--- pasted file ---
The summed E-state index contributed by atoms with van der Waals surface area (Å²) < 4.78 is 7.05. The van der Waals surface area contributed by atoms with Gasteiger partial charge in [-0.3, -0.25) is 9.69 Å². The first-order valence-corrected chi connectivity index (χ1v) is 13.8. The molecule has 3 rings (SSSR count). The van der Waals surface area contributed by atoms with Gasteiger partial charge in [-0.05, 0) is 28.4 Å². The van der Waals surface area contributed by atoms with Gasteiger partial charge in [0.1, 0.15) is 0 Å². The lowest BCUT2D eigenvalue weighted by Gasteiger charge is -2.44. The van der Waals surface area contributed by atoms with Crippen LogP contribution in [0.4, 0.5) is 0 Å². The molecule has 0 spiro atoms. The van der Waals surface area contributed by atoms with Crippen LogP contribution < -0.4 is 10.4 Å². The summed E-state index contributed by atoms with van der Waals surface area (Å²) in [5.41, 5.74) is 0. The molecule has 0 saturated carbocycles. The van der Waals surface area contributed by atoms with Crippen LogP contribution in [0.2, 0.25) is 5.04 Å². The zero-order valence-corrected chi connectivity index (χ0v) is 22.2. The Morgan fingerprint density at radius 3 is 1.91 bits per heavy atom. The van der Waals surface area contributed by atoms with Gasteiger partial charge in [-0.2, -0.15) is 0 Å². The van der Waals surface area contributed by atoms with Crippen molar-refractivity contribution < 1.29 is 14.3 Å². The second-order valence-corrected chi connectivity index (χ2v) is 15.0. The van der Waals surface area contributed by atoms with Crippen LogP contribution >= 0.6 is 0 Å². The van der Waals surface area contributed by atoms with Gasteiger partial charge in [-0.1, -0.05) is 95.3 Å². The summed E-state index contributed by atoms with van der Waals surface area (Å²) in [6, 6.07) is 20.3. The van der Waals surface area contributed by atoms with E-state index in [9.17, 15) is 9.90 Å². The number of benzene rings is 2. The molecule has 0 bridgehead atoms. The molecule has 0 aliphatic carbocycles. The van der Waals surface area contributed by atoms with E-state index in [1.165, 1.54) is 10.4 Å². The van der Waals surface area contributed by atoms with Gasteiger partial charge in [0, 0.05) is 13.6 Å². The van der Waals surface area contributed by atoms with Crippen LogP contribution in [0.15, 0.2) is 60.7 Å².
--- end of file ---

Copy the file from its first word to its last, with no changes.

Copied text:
The summed E-state index contributed by atoms with van der Waals surface area (Å²) < 4.78 is 7.05. The van der Waals surface area contributed by atoms with Gasteiger partial charge in [-0.3, -0.25) is 9.69 Å². The first-order valence-corrected chi connectivity index (χ1v) is 13.8. The molecule has 3 rings (SSSR count). The van der Waals surface area contributed by atoms with Gasteiger partial charge in [-0.05, 0) is 28.4 Å². The van der Waals surface area contributed by atoms with Gasteiger partial charge in [0.1, 0.15) is 0 Å². The lowest BCUT2D eigenvalue weighted by Gasteiger charge is -2.44. The van der Waals surface area contributed by atoms with Crippen LogP contribution in [0.4, 0.5) is 0 Å². The molecule has 0 spiro atoms. The van der Waals surface area contributed by atoms with Crippen LogP contribution < -0.4 is 10.4 Å². The summed E-state index contributed by atoms with van der Waals surface area (Å²) in [5.41, 5.74) is 0. The molecule has 0 saturated carbocycles. The van der Waals surface area contributed by atoms with Crippen LogP contribution in [0.2, 0.25) is 5.04 Å². The zero-order valence-corrected chi connectivity index (χ0v) is 22.2. The Morgan fingerprint density at radius 3 is 1.91 bits per heavy atom. The van der Waals surface area contributed by atoms with Gasteiger partial charge in [-0.2, -0.15) is 0 Å². The van der Waals surface area contributed by atoms with Crippen molar-refractivity contribution < 1.29 is 14.3 Å². The second-order valence-corrected chi connectivity index (χ2v) is 15.0. The van der Waals surface area contributed by atoms with Crippen LogP contribution >= 0.6 is 0 Å². The van der Waals surface area contributed by atoms with Gasteiger partial charge in [-0.1, -0.05) is 95.3 Å². The summed E-state index contributed by atoms with van der Waals surface area (Å²) in [6, 6.07) is 20.3. The van der Waals surface area contributed by atoms with E-state index in [9.17, 15) is 9.90 Å². The number of benzene rings is 2. The molecule has 0 bridgehead atoms. The molecule has 0 aliphatic carbocycles. The van der Waals surface area contributed by atoms with E-state index in [1.165, 1.54) is 10.4 Å². The van der Waals surface area contributed by atoms with Gasteiger partial charge in [0, 0.05) is 13.6 Å². The van der Waals surface area contributed by atoms with Crippen LogP contribution in [0.15, 0.2) is 60.7 Å².